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About

Background

Tux Machines is a popular news site focusing on Free/libre and Open Source software, especially GNU/Linux. Founded by Susan (srlinuxx) in 2004, the site aims to share relevant news with its valued community of readers.

Scope of coverage

TuxThe site places great focus on GNU, Linux, and other intricate systems that utilise these, such as Android, Chrome OS, and Tizen. Of lesser interest are issues that relate purely to development and Free/Open Source software. Games, applications, instructional posts and proprietary software are habitually covered, but they are grouped and posted only periodically. Tux Machines is primarily focused on Linux, but it occasionally also covers BSD/UNIX, Minix, and lesser known operation systems. Some of our news sources include standards, antitrust and so on.

Contact Details

See our contacts page for up-to-date details. Communication is also facilitated by our forums.

Going Ads-free in 2013

Going forward, Tux Machines does not have ads. Instead it relies on readers' support and is run as a public service.

More in Tux Machines

Huawei’s plan to escape Google could fix Android for everyone

Huawei has stopped sidestepping the unavoidable question – no Google, what next? After suggesting it could (eventually) make its own smartphone operating system, built on Harmony OS in 2019, Huawei is now unequivocal – for the foreseeable future, it’s all in with its Google Mobile Services (GMS) free version of Android. The long term partnership with Google saw Huawei launch the jewel in its crown, the P30 Pro, which, a year on, is still an easy phone to recommend. But, there’s a big question mark over its more recent, arguably better-specced devices like the Mate 30 Pro and upcoming Huawei Mate Xs, given the fact they don’t support essential features like access to the Google Play Store. Rather than serve as an indictment on Huawei’s inability to step up and deliver an alternative within months, however, this is part of a much bigger question. Is Android really open source, or have developers, manufacturers and, ultimately, all of us as Android users been sleepwalking into a state of total dependence upon Google? It’s important to note that if Google had its way, we could say with some assurance, it would keep working with Huawei. After all, this political fallout highlights just how hoodwinked the world is into thinking the Android we’ve been using is an open-source alternative to iOS. Read more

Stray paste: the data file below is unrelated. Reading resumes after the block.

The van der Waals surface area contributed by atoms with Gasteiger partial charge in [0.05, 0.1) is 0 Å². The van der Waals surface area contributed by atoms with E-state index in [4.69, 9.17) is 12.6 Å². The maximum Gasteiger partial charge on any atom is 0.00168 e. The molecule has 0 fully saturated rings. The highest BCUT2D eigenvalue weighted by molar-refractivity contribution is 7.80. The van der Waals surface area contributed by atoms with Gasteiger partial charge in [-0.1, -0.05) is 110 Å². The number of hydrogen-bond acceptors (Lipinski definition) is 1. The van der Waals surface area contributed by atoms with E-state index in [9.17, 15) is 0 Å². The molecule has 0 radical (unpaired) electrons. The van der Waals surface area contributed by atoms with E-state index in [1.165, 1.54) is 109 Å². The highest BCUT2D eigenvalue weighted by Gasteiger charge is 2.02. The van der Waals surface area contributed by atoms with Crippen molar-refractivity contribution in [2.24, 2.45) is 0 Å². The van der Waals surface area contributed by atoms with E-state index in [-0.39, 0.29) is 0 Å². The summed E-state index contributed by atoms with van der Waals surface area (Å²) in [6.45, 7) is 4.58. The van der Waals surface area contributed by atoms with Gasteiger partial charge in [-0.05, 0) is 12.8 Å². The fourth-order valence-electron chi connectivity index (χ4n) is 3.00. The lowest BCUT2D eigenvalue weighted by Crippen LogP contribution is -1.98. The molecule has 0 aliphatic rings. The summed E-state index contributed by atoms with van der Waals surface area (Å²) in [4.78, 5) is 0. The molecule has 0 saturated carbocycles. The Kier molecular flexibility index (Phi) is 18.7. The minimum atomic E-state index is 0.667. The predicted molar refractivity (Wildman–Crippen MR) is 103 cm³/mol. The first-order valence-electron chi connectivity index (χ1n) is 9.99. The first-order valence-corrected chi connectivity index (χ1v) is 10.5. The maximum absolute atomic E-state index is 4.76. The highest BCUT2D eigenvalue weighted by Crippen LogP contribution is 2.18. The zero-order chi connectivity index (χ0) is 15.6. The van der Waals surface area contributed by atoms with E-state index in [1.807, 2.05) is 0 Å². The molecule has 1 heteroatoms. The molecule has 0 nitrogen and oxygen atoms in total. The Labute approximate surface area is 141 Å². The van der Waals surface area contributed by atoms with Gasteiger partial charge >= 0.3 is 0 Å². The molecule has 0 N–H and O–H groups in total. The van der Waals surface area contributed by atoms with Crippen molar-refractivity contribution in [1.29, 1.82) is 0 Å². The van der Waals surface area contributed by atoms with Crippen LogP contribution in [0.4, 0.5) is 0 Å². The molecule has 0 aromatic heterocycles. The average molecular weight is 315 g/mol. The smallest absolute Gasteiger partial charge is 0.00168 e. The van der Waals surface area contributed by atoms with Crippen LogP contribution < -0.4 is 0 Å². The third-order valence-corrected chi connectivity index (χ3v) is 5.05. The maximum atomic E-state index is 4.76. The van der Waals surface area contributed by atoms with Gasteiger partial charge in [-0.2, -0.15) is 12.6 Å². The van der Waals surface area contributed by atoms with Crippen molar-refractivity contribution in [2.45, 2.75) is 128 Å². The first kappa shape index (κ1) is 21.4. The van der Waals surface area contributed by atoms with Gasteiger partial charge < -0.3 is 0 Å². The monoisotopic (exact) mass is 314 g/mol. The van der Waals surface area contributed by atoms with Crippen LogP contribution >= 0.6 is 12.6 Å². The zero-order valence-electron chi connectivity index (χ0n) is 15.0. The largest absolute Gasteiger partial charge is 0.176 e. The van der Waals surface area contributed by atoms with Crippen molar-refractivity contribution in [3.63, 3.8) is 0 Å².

GNU/Linux on Devices

  • VOIXATCH Smartwatch Comes with a Detachable Bluetooth Headset (Crowdfunding)

    VOIXATCH runs an Android-based OS, and an accompanying app is also provided.

  • AI comes to the Edge with SolidRun and Gyrfalcon's AI inference server

    What's an AI inference server you ask? Once you've trained a neural network with machine learning to recognize, say, cars and spaces, it's learned lessons can be built into an application. That program can then infer things about new data based on its training. So, for example, an AI-empowered traffic cop might infer when someone's speeding or has run a red light. Of course, if you're going to do anything about this in real-time, you need a computer on the edge rather than a second or two of latency away in a cloud datacenter. That's where the Janux GS31 comes in. The Janux GS31 comes as a rackmount 1U server. At its heart, it uses a CEx7 LX2160A 16-core Arm Cortex A72 CPU. For its real processing power, it can use up to 128 Gyrfalcon Lightspeeur SPR2803 AI acceleration chips and 32 i.MX8M System on Chips (SoC)s. For fast memory, it uses up to 64GB dual-channel SO-DIMM DDR4 RAM. This supports all major neural network frameworks. Specifically, it supports the open-source TensorFlow, Caffe, and PyTorch frameworks.

  • Arm, Aeler Select IoT Linux Platform FoundriesFactory

    FoundriesFactory is a secure, customizable embedded Linux platform that enables customers, regardless of size, to develop, deploy and maintain secure Internet of Things and Edge devices for life. It offers support for a range of SoCs, SoMs and single board computers as the starting point for customers to deliver, deploy and maintain software on their own hardware.

  • Play Pong with ultrasonic sensors and a Raspberry Pi | HackSpace magazine

    Day three of our Pong celebration leads us here, to HackSpace magazine’s ultrasonic hack of Eben’s Code the Classics Pong tribute, Boing!

  • OnLogic AMD Ryzen Embedded Mini PCs Launched for $565 and Up
  • Adafruit Industries Joins Zephyr Project

    The Zephyr Project, an open source project at the Linux Foundation, has added Adafruit Industries to its growing ecosystem. Adafruit makes open source hardware, tutorials and code for makers to create DIY electronic products. With this development, Adafruit now joins member companies including Antmicro, Eclipse Foundation, Foundries.io, Intel, Linaro, Nordic Semiconductor, NXP, Oticon, SiFive, Synopsys, Texas Instruments and more to create an open hardware and software ecosystem using the Zephyr OS.

Linux-driven net appliance has six GbE and a pair of 10GbE ports

The new Puzzle-IN003B offers standard SKUs that run Ubuntu 18.04 on the quad-core Atom C3358 and the similarly 2.2GHz, octa-core C3758. However, models up to the 16-core C3958 are also supported. IEI touts Denverton’s Intel QuickAssist technology for “providing up to 20 Gbps of crypto performance, ensuring secure data transfer while reserving valuable processor cycles for other tasks.” Read more

Android Leftovers